Why are people feeling numb at the new stage of the pandemic?
The covid-19 pandemic has been going on for two years now and people are more than exhausted about the impact that the pandemic has had on their lives. People have lost so much over that last two years. Some have lost loved ones, others have lost health, life opportunities, jobs, times with loved ones – most importantly, we have all lost a sense of predictability over what we envisaged our lives to be. We have lost a sense of control of what we can do and cannot do in our lives and have become ‘herds’ to literally acquire immunity against this dreadful virus and its variants. Collectively, we have all been through a social trauma (and we are still in it) and, as such, it is understandable that in trying to cope with the imposed changes in our daily ways of living, many of us end up feeling emotionally numb, as one tries to keep going day by day. We have witnessed a significant change in the way people work and home working has been detrimental for many people who have working ridiculous long hours as people continue to struggle with lack of boundaries between professional demands of the jobs and family life. Not surprisingly, many people have started to take steps to consider their well-being and take steps for a better-balanced life – see the USA with record number of people quitting their jobs a couple of months ago.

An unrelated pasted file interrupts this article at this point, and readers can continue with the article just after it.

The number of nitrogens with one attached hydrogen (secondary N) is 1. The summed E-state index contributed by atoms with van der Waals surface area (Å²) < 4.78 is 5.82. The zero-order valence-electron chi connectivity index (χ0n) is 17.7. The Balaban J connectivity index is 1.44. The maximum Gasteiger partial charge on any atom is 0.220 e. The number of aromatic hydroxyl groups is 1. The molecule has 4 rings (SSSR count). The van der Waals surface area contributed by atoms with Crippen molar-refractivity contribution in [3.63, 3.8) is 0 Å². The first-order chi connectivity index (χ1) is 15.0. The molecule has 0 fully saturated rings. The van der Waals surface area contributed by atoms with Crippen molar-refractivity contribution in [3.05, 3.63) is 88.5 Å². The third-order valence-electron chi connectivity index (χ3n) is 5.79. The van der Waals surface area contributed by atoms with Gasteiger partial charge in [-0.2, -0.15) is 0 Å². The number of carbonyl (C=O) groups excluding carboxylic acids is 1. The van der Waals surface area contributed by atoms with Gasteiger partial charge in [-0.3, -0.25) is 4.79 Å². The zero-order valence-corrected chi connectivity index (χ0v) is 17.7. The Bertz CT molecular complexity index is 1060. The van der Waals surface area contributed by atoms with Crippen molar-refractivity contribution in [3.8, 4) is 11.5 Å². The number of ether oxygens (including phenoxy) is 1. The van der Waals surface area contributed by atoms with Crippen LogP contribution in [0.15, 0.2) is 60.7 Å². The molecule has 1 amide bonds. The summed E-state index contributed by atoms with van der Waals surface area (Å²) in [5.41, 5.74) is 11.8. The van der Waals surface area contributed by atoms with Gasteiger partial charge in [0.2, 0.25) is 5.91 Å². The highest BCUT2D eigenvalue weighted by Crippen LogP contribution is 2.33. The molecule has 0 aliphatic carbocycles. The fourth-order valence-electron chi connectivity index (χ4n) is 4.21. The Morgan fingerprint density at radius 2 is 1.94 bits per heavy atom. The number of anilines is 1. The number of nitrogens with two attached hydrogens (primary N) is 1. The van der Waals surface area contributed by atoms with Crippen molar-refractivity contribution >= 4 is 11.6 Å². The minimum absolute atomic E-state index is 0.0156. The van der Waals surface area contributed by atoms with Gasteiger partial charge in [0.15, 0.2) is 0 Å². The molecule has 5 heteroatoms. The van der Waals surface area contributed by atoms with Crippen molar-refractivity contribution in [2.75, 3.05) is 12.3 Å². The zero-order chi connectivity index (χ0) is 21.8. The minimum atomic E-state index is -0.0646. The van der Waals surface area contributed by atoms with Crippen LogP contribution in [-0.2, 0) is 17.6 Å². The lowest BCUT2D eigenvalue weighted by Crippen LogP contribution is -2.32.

What is psychological numbness about?
To feel numb is really about to take ourselves outside of the experience, indeed, the etymology of the word suggest ‘taken’ or seized’. Psychologically speaking, when one finds himself/herself in situations of chronic psychological pain, it is adaptive to cope with the situation by taking oneself out of the situation. We see this often with people who have survived trauma, grief and we see that too when one experiences enduring depressions and/or anxiety.
Emotional numbness can therefore arise gradually over time – for instance, after a period of overworking, such as when reaching burnout. Other times, people can unconsciously seek numbness from painful situations – this is the case when, after a long arduous working day, one may seek refuge into drinking which can shut down the experience of feeling one’s emotions. Culturally, this is deeply engrained in our society, and illustrated in many dramas. For instance, the popular BBC series Faith, is a great example of that and in every episode, you can see Faith reaching for wine in face her daily challenges.
In both cases, this psychological process, although it protects the individual from experiencing greater stress as it functions as shutting the emotions away – it also blocks the individual to experience pleasurable emotions, keeping laughter, light-hearted fun and happiness away. This makes this psychological process maladaptive and hence, one that ideally over time one seeks to address. It is common that relationship difficulties can arise as people when frequently feeling numb may come across as cold, uninterested in others and absent minded and, as a result, conflict may arise as this may be perceived as one not enjoying the company of the other. In turn, the conflicts that may arise may further accentuate emotional numbness, and the person may feel stuck in a negative cycle of experiences.